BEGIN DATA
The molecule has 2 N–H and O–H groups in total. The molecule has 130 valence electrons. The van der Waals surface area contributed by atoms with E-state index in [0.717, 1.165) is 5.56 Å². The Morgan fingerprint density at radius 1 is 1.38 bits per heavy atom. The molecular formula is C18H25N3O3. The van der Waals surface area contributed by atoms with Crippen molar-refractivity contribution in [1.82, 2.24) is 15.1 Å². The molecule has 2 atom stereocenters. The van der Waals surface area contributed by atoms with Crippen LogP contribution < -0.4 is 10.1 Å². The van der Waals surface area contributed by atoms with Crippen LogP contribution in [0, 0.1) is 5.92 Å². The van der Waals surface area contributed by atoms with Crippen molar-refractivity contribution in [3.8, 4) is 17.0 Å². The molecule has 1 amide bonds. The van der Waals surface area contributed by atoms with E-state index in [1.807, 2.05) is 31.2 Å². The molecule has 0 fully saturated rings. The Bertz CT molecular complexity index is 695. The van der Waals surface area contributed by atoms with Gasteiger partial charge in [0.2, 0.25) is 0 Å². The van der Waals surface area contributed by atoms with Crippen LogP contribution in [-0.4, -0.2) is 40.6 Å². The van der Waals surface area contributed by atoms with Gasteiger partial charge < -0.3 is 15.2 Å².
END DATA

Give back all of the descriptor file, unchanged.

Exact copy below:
The molecule has 2 N–H and O–H groups in total. The molecule has 130 valence electrons. The van der Waals surface area contributed by atoms with E-state index in [0.717, 1.165) is 5.56 Å². The Morgan fingerprint density at radius 1 is 1.38 bits per heavy atom. The molecular formula is C18H25N3O3. The van der Waals surface area contributed by atoms with Crippen molar-refractivity contribution in [1.82, 2.24) is 15.1 Å². The molecule has 2 atom stereocenters. The van der Waals surface area contributed by atoms with Crippen LogP contribution < -0.4 is 10.1 Å². The van der Waals surface area contributed by atoms with Crippen LogP contribution in [0, 0.1) is 5.92 Å². The van der Waals surface area contributed by atoms with Crippen molar-refractivity contribution in [3.8, 4) is 17.0 Å². The molecule has 1 amide bonds. The van der Waals surface area contributed by atoms with E-state index in [1.807, 2.05) is 31.2 Å². The molecule has 0 fully saturated rings. The Bertz CT molecular complexity index is 695. The van der Waals surface area contributed by atoms with Gasteiger partial charge in [0.2, 0.25) is 0 Å². The van der Waals surface area contributed by atoms with Crippen LogP contribution in [-0.4, -0.2) is 40.6 Å². The van der Waals surface area contributed by atoms with Gasteiger partial charge < -0.3 is 15.2 Å².